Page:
In November 2017, Council asked officers to examine homelessness in Lower Hutt, the range and depth of the problem, the services available to homeless people and families, and what Council’s role might be in addressing homelessness.
Following this research, Council has been engaging further with stakeholders to develop a homelessness strategy and action plan for the city.
Homelessness is a complex and wide-ranging problem that no one institution, sector or community can solve. A homelessness strategy aims to improve the current response to homelessness in the city. A targeted plan with clear priorities and commitment can help prevent homelessness, end rough sleeping and minimise the harm homelessness causes to individuals and families.
An insufficient supply of suitable and affordable housing is at the root of homelessness. Together with responding to immediate homelessness, Council is working to improve housing supply and affordability in the city.
Homelessness in Lower Hutt
Homelessness is defined as a living situation where people have no option to acquire safe and secure housing. This can include sleeping rough or in vehicles, living temporarily with friends or family or in hostels, motels or overcrowded or unsafe dwellings.
Homelessness is difficult to measure precisely. Census figures suggest it increased in Lower Hutt by 41 per cent between the 2006 and 2013 censuses to 913 people. However, there have been increases in the number of people in temporary and emergency housing – including hostels – over the past two years. As homeless people are often in transient situations or difficult to contact, the true number is higher than official data indicates. Social service agencies and the Ministry of Social Development believe housing hardship and homelessness have increased over the last two years.
More recent housing data that helps illustrate homelessness and high demand for rental accommodation in Lower Hutt includes:
- Rents increased by around 26 per cent in the northern and eastern wards between September 2015 and September 2018, and 20 per cent in Wainuiomata
- The public housing waiting list increased 85 per cent between June 2017 and June 2018 – one of the biggest increases in the country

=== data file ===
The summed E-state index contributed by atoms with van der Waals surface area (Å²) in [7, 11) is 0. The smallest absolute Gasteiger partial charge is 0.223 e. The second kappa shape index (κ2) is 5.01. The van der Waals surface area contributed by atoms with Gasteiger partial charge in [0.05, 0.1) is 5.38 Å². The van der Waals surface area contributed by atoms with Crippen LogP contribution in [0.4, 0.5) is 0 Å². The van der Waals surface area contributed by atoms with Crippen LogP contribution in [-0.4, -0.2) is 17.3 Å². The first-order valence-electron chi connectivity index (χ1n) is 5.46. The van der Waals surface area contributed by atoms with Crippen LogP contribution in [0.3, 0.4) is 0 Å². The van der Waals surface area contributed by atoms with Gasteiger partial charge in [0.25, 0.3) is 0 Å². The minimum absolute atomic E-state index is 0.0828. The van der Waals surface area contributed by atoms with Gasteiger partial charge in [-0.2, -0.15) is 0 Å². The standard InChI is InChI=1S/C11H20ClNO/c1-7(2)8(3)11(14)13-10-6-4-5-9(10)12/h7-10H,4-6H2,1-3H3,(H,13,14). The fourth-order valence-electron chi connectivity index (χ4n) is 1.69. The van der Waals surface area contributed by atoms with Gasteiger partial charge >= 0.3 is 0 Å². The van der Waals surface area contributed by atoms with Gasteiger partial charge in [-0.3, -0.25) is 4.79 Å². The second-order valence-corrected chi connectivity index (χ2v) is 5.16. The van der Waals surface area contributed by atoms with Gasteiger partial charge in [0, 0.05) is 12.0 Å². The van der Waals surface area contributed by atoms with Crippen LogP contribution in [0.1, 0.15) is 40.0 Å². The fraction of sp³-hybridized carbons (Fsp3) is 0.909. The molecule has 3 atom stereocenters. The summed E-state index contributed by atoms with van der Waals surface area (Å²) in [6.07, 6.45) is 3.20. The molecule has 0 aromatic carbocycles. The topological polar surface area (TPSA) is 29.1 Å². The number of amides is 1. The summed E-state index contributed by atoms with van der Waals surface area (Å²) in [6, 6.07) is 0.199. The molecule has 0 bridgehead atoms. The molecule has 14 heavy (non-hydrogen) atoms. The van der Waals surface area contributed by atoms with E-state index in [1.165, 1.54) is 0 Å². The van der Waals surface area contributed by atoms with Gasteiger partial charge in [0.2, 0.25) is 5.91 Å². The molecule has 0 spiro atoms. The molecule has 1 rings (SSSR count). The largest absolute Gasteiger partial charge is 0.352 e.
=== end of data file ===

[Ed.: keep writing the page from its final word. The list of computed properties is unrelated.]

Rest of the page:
- The number of emergency housing special needs grants, issued by the Ministry of Social Development, that pay for people to stay in emergency housing such as motels or hotels has increased every successive quarter this year
- Fifty-five per cent of emergency accommodation funding spent in the Wellington Region was paid out to Lower Hutt households in the September quarter.
The underlying causes of homelessness are structural – poverty, a lack of affordable housing, inequality and government policy. A person or family’s individual circumstances, that can make them more susceptible to becoming homeless, include poor physical or mental health, inadequate income and financial problems, relationship breakdown or family violence, and alcohol or drug abuse. Age is also a factor, with young people being particularly vulnerable to homelessness.
All it can take to push a family out of their homes is a redundancy, unexpected costs, a relationship breakdown or a period of illness.
What has Council done so far?
Council staff completed research into homelessness in Lower Hutt in April 2018. This included engaging with people with a lived experience of homelessness, social service agencies working with the homeless people, as well as a range of other partners.
View the homelessness research paper (PDF 2.3 Mb)
Later in the year, Council undertook a second round of engagement with social service agencies and people with a lived experience of homelessness.
The resulting report and its recommendations were approved by the Council Policy and Regulatory Committee on 26 November 2018 and at a full Council meeting on 11 December 2018.
View the homelessness strategy report (PDF 412 Kb)
What happens next?
Council officers are working with its partners to develop actions and options for Council to contribute to the response to homelessness. These will be considered at a Policy and Regulatory Committee meeting in April 2019.
While Council is already working on initiatives that address housing affordability, it will also begin work on a longer-term housing strategy in early 2019.
For further information, please contact:
John Pritchard - Principal Research and Policy Advisor
T: 04 570 6838